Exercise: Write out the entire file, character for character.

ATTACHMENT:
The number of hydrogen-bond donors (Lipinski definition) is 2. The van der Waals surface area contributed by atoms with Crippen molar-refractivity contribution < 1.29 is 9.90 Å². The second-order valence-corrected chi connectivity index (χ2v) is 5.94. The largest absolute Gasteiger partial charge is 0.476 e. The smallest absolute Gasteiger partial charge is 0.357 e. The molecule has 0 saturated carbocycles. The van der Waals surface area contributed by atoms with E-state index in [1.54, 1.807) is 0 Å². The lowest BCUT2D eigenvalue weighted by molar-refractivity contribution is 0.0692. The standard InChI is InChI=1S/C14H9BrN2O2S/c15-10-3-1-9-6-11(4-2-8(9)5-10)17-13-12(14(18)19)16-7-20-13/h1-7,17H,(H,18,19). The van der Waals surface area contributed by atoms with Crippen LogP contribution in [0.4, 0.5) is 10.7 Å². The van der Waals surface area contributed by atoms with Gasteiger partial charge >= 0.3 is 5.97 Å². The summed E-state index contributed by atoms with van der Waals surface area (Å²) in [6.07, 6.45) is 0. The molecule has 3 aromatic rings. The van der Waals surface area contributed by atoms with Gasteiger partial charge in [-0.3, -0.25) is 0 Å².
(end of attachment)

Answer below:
The number of hydrogen-bond donors (Lipinski definition) is 2. The van der Waals surface area contributed by atoms with Crippen molar-refractivity contribution < 1.29 is 9.90 Å². The second-order valence-corrected chi connectivity index (χ2v) is 5.94. The largest absolute Gasteiger partial charge is 0.476 e. The smallest absolute Gasteiger partial charge is 0.357 e. The molecule has 0 saturated carbocycles. The van der Waals surface area contributed by atoms with E-state index in [1.54, 1.807) is 0 Å². The lowest BCUT2D eigenvalue weighted by molar-refractivity contribution is 0.0692. The standard InChI is InChI=1S/C14H9BrN2O2S/c15-10-3-1-9-6-11(4-2-8(9)5-10)17-13-12(14(18)19)16-7-20-13/h1-7,17H,(H,18,19). The van der Waals surface area contributed by atoms with Crippen LogP contribution in [0.4, 0.5) is 10.7 Å². The van der Waals surface area contributed by atoms with Gasteiger partial charge >= 0.3 is 5.97 Å². The summed E-state index contributed by atoms with van der Waals surface area (Å²) in [6.07, 6.45) is 0. The molecule has 3 aromatic rings. The van der Waals surface area contributed by atoms with Gasteiger partial charge in [-0.3, -0.25) is 0 Å².